Time Out of Mind
In this body of work, Jackson seeks to explore new uses of material, geometric abstraction and color interaction to visualize two disparate moments in history where the arguments of eminent domain are used to dispossess and displace targeted communities in New York. This investigation spans histories from 1857 to the present, from the displacement of what was Seneca Village in our present day Central Park to the contemporary seizures of fully paid for, fully owned properties through the city’s use of the Third Party Transfer Program.
Jackson’s research focuses on the 1850s when Frederick Law Olmstead planned and built Central Park, disrupting and displacing the entirety of the long established community of Seneca Village, a site within the park with three churches, two schools, two cemeteries and a thriving population. Founded by free African Americans, Seneca Village had the highest percentage of Black property ownership in the city. Shocking parallels to this early disruption and disregard for an established population were uncovered when Jackson extended her research to examine present day New York City developers who succeed in challenging long established black ownership of property, a practice rarely written about or acknowledged.
The work is based on historical documents from archives on the creation of Central Park in the mid-1800s and draws upon the work by contemporary journalists Kelly Mena and Stephen Witt in the King’s County Politics New York newspaper. Information on the park and its people has also been found in Roy Rosenzweig and Elizabeth Blackmar’s The Park and the People: A History of Central Park.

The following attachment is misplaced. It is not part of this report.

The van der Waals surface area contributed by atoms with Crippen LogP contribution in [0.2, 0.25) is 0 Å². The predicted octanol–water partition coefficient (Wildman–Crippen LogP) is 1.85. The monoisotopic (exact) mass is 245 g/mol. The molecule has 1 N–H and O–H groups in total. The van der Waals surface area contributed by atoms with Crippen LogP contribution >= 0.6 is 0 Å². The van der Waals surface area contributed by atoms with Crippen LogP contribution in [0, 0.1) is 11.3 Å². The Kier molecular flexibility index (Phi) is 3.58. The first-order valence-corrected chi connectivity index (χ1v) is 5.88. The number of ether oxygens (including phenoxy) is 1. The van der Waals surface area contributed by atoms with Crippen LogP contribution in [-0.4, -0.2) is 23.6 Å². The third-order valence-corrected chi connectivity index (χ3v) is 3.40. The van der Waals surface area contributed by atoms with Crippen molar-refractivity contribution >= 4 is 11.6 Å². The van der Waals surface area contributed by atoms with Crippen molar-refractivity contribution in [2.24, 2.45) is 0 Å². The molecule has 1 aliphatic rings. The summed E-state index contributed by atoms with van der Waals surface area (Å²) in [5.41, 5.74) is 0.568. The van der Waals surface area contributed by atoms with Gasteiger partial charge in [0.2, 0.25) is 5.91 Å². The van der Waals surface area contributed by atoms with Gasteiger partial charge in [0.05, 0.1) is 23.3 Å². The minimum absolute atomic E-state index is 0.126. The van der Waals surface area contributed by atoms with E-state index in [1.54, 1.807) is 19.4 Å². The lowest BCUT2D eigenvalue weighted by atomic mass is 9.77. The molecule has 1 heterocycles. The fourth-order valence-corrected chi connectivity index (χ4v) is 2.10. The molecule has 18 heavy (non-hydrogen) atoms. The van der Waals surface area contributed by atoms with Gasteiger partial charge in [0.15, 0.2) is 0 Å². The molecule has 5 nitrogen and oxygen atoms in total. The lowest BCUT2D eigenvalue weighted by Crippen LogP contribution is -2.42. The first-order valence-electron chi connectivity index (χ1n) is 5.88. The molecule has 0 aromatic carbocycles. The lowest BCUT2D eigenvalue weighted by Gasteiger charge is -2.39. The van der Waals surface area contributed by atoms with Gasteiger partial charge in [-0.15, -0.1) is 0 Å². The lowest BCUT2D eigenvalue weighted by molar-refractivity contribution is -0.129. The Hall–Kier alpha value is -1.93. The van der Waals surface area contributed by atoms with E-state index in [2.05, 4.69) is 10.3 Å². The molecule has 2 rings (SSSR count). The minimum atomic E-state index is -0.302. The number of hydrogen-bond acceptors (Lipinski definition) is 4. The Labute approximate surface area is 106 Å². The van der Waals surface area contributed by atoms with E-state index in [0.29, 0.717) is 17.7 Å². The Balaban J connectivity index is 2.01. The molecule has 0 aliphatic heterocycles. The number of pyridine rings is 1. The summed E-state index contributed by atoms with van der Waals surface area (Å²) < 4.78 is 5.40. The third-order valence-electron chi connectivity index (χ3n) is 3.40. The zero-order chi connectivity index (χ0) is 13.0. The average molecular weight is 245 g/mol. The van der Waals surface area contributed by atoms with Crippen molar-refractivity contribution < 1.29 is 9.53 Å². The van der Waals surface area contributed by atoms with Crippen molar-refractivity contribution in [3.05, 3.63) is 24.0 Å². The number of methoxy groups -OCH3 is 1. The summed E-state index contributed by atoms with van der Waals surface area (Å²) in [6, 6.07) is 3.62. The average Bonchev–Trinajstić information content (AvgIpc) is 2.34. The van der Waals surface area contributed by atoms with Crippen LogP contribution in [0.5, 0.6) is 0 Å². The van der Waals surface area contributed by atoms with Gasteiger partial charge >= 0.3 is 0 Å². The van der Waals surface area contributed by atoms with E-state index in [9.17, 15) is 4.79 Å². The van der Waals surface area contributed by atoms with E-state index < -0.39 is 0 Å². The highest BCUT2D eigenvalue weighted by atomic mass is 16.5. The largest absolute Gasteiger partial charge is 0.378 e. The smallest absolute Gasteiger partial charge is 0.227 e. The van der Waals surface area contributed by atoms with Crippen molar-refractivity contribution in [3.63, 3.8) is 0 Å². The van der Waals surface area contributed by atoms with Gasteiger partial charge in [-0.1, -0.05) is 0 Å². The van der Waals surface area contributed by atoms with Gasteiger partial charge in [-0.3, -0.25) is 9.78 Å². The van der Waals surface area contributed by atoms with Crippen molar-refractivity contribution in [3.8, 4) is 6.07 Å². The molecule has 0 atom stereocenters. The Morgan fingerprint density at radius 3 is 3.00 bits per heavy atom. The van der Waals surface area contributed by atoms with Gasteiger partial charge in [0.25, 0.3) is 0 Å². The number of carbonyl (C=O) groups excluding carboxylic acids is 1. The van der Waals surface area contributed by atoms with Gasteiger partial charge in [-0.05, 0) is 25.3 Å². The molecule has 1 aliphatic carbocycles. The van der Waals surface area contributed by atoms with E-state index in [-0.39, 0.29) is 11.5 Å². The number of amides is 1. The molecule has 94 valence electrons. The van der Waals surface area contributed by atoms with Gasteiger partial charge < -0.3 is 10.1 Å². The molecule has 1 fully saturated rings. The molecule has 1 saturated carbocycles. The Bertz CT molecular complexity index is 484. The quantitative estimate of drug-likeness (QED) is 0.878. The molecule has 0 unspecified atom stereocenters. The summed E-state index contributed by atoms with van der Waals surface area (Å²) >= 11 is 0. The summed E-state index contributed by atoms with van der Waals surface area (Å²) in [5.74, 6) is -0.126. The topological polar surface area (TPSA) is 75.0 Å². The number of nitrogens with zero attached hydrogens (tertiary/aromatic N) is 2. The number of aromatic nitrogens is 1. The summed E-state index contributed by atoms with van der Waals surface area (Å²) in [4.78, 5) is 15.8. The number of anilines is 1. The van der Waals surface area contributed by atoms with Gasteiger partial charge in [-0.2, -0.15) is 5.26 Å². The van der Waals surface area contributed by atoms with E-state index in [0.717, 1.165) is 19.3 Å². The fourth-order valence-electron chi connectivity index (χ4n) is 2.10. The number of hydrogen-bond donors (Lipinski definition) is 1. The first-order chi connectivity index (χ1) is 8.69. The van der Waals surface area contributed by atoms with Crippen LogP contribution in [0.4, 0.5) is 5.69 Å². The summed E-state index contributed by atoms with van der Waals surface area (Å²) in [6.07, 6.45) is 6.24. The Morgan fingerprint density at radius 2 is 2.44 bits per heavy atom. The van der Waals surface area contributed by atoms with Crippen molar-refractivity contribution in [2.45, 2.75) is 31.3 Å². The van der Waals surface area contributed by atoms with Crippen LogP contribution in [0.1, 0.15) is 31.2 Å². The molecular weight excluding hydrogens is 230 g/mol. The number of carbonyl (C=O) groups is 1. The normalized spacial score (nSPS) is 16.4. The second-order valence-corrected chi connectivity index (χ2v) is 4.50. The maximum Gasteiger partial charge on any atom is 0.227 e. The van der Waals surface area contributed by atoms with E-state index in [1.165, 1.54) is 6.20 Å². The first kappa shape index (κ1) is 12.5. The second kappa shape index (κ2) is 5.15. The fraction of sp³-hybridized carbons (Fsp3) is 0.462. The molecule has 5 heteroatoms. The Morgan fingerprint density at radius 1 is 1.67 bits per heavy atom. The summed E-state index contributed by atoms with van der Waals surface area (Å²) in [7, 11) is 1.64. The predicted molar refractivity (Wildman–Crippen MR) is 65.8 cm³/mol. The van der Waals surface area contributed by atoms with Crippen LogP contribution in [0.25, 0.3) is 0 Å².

G A L L E R Y Jackson’s work examines these two histories, past and present, that are disturbingly similar, both framing the dispossession of the homes of black populations as acceptable in the name of redevelopment. Weaving printed images taken from photographs of individuals from both periods into her colorful abstract, collage paintings, Jackson creates vibrant works of art that investigate color, light and perception, all the while presenting us with the collision of two histories, a literal and figurative melding of past and present.
Symbolic of this overlap in time is a monoprint that collapses the images of two men from these widely separated historical periods into one image, becoming a limited value exercise where two colors are made to look like one. In her larger painted and sculptural works, images from each period are printed onto mylar strips that overlay the geometric paintings on canvas and collaged paper. Transparency and translucency, the transmittal of light and color, are central to these works. A bright blue awning from which more of these colorful, but translucent strips seem to fall refers to the many abandoned store fronts found throughout the city.